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1.2.2 Design Procedure. Selection of Electrode Configuration. Determine what type of earth electrode subsystem is most
appropriate for the facility (complex, building, structure, transformer bank, substation, etc). The directed
configuration is a ring ground outlined in paragraph of MIL-STD-188-124A. If this configuration
cannot be employed, alternate configurations meeting these requirements are described in Section of
this volume.
Establish the primary functional requirements to be met by the earth electrode subsystem. For
Lightning. For a facility located in an area of high lightning incidence or a high degree of exposure
to lightning, or both, (see Volume I, Section 3.4) the earth electrode subsystem must safely dissipate the
lightning energy without melting conductors or overheating the soil (see Volume I, Section Also, the
subsystem must minimize step voltages in areas where personnel are present.
Impulse Properties and RF Impedance Characteristics. If the antenna counterpoise must serve as an
earth electrode subsystem, it must have low rf impedance properties.
Mobility.  Mobile facilities or temporary transportable facilities will generally not justify the
installation of an extensive fixed electrode subsystem. For such facilities, install only a basic system capable
of providing the minimum acceptable lightning and personnel fault protection (see Section 1.11).
Resistance. At fixed C-E facilities, the earth electrode subsystem should exhibit a resistance to
earth of 10 ohms or less. If 10 ohms is not economically feasible by the ring ground, alternate methods should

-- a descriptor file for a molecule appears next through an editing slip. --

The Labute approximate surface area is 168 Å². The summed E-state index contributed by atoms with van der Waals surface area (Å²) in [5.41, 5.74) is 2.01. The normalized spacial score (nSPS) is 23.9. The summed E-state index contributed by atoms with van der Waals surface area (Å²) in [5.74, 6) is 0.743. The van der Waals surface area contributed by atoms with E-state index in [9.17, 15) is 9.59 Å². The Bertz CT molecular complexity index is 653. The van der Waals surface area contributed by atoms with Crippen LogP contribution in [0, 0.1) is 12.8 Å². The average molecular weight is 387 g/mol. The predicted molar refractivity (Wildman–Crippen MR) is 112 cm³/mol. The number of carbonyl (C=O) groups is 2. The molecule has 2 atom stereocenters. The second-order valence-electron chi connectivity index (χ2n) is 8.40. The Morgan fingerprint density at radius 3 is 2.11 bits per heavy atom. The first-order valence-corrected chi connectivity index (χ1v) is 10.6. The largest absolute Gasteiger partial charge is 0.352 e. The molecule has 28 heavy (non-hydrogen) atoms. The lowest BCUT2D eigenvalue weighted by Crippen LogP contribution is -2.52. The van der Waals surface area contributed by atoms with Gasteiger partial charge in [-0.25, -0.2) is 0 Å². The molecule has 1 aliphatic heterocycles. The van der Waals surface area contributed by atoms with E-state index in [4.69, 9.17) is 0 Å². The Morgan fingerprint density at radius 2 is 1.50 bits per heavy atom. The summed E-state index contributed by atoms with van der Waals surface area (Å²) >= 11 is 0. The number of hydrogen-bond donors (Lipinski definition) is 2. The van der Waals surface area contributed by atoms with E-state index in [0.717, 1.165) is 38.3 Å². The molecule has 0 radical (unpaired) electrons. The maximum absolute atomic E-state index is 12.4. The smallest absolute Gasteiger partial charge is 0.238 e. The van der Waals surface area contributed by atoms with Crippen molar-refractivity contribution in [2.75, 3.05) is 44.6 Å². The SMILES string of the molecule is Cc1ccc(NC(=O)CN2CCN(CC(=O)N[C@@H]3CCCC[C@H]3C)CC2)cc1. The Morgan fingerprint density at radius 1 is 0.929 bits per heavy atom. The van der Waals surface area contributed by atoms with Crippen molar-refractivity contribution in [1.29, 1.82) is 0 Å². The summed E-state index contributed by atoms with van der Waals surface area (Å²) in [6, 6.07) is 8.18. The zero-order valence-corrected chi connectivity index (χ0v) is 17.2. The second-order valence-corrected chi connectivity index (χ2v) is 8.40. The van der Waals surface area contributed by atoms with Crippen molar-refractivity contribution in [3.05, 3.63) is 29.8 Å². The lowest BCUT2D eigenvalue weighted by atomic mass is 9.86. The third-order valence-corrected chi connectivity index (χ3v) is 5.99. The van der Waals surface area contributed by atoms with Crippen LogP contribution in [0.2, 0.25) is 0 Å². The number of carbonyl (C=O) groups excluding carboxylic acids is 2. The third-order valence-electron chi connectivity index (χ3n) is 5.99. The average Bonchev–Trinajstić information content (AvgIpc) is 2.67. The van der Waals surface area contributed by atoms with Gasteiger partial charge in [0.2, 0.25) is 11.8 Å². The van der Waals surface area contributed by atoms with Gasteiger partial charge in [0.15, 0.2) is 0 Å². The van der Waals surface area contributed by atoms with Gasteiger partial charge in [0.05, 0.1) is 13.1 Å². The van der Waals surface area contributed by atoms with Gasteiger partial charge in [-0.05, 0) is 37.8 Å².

be considered.  Paragraph of MIL-STD-188-124A refers.  Resistance measurements using the
fall-of-potential method shall be accomplished in 3-month increments for 12 months following installation.
Measurements shall be conducted in al-month intervals after the first year.
Evaluate local conditions.
Soil resistivity. Is soil resistivity low (< 5000 ohm-cm), average (5000 to 20,000 ohm -cm), or high
(> 20,000 ohm-cm)?  The higher the soil resistivity, the more complex (and expensive) will be the electrode
subsystem necessary to achieve 10 ohms resistance.
Moisture content. Is the water table near the surface or far below grade, and is it subject to large
seasonal variations? Design the earth electrode subsystem so that it makes and maintains contact with soil that
stays damp or moist year round if at all possible. Penetration of the permanent water table is highly desirable.
Frost line. How deeply does the frost line extend, even during coldest periods? The resistivity of
soil rises greatly (see Volume I, Section 2.3.3) as the soil temperature drops below 32 F. Thus for maximum
stability of electrode resistance, the subsystem should penetrate far enough into the soil so that contact is
always maintained with unfrozen soil.  The earthing techniques described in this chapter are not directly
applicable to permafrost. In permafrost, fault protection must be provided through the use of metallic returns
accompanying the power conductors to insure the existence of a return path to the transformer or generator.


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